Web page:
Antigen Transport by ATCs


VC: veiled cell (an ATC);
ATC: Antigen Transporting Cell;
Ag: Ag-Ab-C';
SS: subcapsular sinus of lymph node;
L: lymphocyte;
MF: macrophage;
FB: follicular B cell;
Red Arrows: indicate direction of Ag transport.


The figure above illustrates active transport of antigen (Ag) in the form of immune complexes (black) by a group of cells of varying dendritic morphology (green cells). Based on their antigen transporting role, these cells are termed Ag-transporting cells (ATCs). This concept of Ag transport is based on a combined light and electron microscopic study [REF].
Following injection of the histochemically detectable antigen, horseradish peroxidase (HRP) into immune mice, the draining lymph nodes were examined at successive times for Ag transport. ATCs were recognized in lymph nodes in this study for the first time. This study helped to determine whether Ag flows to follicles via the lymph or whether it is actively transported by cells. The results showed that Ag is trapped initially on the surface of veiled cells (VC) which migrate through pores in the floor of the subcapsular sinus (SS) [see red arrows] into the cortex of lymph nodes and then to lymphoid nodules (or follicles; light-blue background). Along the way, these ATCs appear to mature into FDCs. This observation prompted subsequent work on the possible bone marrow derivation of FDC precursors and received support from the apparent identity of ATC and FDC phenotype [REF] and the presence of donor phenotype FDCs in SCID mouse recipients [REF].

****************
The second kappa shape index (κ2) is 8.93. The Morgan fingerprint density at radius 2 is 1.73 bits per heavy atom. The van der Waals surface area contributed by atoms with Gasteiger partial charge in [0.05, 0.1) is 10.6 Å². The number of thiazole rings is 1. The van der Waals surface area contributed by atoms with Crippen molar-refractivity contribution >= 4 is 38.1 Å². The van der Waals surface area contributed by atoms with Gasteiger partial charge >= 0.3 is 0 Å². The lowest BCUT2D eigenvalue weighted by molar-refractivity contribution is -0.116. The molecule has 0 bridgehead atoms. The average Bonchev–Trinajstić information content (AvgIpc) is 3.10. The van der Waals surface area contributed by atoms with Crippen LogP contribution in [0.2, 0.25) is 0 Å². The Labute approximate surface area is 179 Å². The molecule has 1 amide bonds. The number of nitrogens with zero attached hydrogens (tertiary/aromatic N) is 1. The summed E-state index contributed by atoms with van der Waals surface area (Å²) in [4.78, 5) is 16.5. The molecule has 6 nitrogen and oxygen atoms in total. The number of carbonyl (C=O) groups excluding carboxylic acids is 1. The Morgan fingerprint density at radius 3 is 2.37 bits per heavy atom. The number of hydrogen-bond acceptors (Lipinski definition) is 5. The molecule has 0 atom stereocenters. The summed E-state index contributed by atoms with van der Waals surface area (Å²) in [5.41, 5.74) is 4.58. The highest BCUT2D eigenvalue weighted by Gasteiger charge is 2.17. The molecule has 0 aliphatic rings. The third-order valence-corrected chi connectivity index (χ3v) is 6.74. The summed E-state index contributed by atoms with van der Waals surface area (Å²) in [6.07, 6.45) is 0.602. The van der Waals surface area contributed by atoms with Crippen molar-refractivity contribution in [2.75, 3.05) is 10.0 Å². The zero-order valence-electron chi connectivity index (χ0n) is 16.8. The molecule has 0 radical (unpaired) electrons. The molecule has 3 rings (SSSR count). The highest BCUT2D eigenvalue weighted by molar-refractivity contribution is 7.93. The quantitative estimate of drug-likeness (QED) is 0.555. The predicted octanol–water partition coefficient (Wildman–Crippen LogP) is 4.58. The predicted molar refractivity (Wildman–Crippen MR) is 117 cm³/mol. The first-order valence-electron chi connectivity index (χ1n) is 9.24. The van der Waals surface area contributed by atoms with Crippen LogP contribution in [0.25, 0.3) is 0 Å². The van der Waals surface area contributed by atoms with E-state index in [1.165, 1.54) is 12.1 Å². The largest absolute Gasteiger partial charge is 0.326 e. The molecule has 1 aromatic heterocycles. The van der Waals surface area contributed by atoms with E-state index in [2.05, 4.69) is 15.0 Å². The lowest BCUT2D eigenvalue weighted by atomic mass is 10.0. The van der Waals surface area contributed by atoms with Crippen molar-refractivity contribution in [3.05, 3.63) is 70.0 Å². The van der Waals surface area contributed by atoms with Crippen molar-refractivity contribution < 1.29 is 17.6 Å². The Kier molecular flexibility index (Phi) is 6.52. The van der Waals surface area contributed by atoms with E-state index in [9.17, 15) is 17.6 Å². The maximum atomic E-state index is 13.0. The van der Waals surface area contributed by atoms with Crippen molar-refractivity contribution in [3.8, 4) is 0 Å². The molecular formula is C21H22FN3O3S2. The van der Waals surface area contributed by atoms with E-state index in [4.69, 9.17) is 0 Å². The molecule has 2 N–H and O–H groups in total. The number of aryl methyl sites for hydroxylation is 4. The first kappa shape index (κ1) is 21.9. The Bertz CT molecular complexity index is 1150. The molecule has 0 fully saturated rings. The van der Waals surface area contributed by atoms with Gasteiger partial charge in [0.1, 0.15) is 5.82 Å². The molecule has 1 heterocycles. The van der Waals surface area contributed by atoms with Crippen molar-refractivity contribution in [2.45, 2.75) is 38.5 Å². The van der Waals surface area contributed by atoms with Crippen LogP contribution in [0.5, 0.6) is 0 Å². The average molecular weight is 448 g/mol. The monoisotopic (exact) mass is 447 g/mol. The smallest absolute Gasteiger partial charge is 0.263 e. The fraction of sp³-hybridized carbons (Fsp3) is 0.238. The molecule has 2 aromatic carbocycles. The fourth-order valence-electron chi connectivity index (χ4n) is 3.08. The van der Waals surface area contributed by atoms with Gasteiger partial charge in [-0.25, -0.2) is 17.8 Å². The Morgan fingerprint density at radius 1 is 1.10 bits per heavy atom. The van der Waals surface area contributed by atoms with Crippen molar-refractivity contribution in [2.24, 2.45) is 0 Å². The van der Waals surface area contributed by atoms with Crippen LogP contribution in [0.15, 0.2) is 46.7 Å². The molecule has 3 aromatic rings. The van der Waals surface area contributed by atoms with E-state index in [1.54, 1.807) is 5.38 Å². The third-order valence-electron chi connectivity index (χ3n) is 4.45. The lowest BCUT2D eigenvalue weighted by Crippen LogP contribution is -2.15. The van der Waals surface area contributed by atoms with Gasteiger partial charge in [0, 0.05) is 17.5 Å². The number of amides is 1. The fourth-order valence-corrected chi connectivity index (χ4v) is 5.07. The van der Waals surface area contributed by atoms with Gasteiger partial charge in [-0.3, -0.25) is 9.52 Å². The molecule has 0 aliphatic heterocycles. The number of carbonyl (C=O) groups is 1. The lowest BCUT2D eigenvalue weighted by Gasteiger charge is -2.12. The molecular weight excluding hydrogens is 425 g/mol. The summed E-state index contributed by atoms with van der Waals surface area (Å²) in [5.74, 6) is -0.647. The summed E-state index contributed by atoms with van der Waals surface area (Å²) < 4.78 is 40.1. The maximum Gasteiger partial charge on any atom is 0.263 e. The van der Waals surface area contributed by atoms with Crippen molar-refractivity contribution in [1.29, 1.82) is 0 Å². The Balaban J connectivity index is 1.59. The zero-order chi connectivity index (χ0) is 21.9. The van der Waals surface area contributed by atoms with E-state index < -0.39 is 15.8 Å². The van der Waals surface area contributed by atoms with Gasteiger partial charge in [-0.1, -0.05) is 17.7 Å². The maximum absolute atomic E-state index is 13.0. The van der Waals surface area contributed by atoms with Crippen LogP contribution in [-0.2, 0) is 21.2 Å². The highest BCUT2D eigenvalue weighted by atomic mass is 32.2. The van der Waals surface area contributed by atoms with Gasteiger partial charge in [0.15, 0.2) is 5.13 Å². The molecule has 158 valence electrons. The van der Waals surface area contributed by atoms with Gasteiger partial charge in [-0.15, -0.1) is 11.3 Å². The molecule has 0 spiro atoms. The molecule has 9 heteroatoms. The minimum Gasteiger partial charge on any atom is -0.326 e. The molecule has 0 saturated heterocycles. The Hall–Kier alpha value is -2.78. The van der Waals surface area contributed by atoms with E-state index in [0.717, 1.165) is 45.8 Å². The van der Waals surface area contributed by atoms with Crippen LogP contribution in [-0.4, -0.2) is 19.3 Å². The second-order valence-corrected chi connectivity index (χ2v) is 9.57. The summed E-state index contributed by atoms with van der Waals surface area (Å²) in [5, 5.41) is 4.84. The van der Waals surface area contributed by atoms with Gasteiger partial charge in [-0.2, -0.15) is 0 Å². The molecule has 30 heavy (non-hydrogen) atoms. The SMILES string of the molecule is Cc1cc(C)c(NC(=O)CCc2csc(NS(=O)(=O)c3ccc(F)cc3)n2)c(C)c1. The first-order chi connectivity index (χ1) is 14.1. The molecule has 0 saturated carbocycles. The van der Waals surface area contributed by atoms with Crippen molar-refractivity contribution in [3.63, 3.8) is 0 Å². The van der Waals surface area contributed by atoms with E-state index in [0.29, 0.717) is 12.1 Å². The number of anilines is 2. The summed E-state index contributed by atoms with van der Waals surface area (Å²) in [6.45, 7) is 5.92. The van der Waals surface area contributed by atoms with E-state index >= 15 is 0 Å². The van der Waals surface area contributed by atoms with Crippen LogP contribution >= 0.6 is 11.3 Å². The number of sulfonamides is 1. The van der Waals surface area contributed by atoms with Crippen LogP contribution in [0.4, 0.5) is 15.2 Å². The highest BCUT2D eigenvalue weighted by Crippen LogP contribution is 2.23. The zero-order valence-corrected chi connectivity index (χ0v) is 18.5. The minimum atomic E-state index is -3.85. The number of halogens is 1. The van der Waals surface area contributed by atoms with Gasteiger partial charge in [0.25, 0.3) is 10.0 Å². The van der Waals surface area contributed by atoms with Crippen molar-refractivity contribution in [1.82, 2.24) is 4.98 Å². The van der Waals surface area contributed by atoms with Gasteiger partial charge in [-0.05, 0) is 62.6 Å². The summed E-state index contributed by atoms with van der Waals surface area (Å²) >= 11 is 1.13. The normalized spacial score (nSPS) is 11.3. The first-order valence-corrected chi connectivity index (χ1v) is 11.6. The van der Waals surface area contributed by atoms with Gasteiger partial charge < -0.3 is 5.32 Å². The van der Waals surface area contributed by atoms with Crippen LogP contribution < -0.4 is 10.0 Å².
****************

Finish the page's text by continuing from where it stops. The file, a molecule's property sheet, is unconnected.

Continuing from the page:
1. The EM of the veiled-like cell (VC) in the SS, shows the cell with the black, deposit of the antigen-Ab (HRP-anti-HRP) complexes on the surface of its veils (arrows). Some of the veils are flattened against the cell body (arrow-heads).
2. The EM of the ATC shows a cell in transit through a pore of the floor of the SS. Note that the body of the cell is already through the pore (arrows) and lies beneath the basement membrane of the SS (arrow-heads). The immune complex coated processes of this cell are still in the SS.
3. The EM of the FDC is shown illustrating the development of the antigen transport pathway. (See legend to the right of the EM).